Due to better access locality, B-trees are faster than binary search trees *in practice* -- but are they also better *in theory*? To answer this question, let's look at the number of comparisons required for a search operation. Assuming we store *n* elements in a binary search tree, the lower bound for the number of comparisons is *log _{2} n* in the worst case. However, this is only achievable for a perfectly balanced tree. Maintaining such a tree's perfect balance during insert/delete operations requires

*O(n)*time in the worst case.

Balanced binary search trees, therefore, leave some slack in terms of how balanced they are and have slightly worse bounds. For example, it is well known that an AVL tree guarantees at most

*1.44 log*comparisons, and a Red-Black tree guarantees

_{2}n*2 log*comparisons. In other words, AVL trees require at most 1.44 times the minimum number of comparisons, and Red-Black trees require up to twice the minimum.

_{2}nHow many comparisons does a B-tree need? In B-trees with degree

*k*, each node (except the root) has between

*k*and

*2k*children. For

*k=2*, a B-tree is essentially the same data structure as a Red-Black tree and therefore provides the same guarantee of

*2 log*comparisons. So how about larger, more realistic values of

_{2}n*k*?

To analyze the general case, we start with a B-tree that has the highest possible height for

*n*elements. The height is maximal when each node has only

*k*children (for simplicity, this analysis ignores the special case of underfull root nodes). This implies that the worst-case height of a B-tree is

*log*. During a lookup, one has to perform a binary search that takes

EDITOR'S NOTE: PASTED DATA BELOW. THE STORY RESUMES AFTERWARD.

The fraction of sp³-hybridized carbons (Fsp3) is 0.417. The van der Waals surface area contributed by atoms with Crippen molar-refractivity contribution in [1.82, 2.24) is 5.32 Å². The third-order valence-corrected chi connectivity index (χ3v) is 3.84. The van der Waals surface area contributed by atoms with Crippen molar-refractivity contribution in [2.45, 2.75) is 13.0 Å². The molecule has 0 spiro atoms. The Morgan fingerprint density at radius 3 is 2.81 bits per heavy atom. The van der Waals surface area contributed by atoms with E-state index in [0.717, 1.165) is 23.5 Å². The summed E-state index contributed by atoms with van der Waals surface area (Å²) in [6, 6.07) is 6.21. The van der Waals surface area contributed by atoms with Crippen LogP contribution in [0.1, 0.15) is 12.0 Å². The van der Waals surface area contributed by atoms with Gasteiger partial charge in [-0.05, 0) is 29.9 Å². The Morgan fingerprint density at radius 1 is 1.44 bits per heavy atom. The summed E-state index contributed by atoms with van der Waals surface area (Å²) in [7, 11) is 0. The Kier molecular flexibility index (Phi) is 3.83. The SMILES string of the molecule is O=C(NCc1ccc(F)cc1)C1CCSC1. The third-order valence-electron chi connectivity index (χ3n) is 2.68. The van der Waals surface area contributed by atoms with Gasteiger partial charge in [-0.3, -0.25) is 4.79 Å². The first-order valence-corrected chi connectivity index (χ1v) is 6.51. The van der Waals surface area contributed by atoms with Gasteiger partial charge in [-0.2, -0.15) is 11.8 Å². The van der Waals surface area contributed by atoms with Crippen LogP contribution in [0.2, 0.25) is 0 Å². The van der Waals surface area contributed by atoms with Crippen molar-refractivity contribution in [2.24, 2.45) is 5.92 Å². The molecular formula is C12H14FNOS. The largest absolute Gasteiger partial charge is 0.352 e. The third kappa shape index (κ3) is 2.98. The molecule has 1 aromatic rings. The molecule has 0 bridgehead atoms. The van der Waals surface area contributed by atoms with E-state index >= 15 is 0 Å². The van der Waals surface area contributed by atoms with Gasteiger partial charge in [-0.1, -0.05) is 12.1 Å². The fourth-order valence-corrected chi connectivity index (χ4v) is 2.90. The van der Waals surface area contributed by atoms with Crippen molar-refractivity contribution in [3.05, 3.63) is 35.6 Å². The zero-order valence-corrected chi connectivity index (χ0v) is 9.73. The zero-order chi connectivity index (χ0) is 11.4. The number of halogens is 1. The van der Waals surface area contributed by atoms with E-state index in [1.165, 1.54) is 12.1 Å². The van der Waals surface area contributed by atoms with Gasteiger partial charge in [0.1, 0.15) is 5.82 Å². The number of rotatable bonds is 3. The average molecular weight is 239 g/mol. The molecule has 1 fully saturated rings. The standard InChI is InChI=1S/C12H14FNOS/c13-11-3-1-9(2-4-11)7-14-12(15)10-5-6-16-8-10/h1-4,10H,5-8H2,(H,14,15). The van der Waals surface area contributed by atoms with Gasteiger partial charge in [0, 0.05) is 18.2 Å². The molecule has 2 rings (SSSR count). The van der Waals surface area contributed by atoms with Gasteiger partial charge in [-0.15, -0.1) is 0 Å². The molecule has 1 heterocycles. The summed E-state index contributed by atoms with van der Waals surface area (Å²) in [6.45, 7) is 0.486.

_{k}n*log*comparisons in each of the

_{2}k*log*nodes. So in total, we have

_{k}n*log*comparisons.

_{2}k * log_{k}n = log_{2}nThis actually matches the best case, and to construct the worst case, we have to modify the tree somewhat. On one (and only one) arbitrary path from the root to a single leaf node, we increase the number of children from

*k*to

*2k*. In this situation, the tree height is still less than or equal to

*log*, but we now have one worst-case path where we need

_{k}n*log*(instead of

_{2}2k*log*) comparisons. On this worst-case path, we have

_{2}k*log*comparisons.

_{2}2k * log_{k}n = (log_{2}2k) / (log_{2}k) * log_{2}nUsing this formula, we get the following bounds:

k=2: 2 log

_{2}n

k=4: 1.5 log

_{2}n

k=8: 1.33 log

_{2}n

k=16: 1.25 log

_{2}n

...

k=512: 1.11 log

_{2}n

We see that as k grows, B-trees get closer to the lower bound. For

*k>=8*, B-trees are guaranteed to perform fewer comparisons than AVL trees in the worst case. As

*k*increases, B-trees become more balanced. One intuition for this result is that for larger

*k*values, B-trees become increasingly similar to sorted arrays which achieve the

*log*lower bound. Practical B-trees often use fairly large values of

_{2}n*k*(e.g., 100) and therefore offer tight bounds -- in addition to being more cache-friendly than binary search trees.

(Caveat: For simplicity, the analysis assumes that

*log*and

_{2}n*log*are integers, and that the root has either

_{2}2k*k*or

*2k*entries. Nevertheless, the observation that larger

*k*values lead to tighter bounds should hold in general.)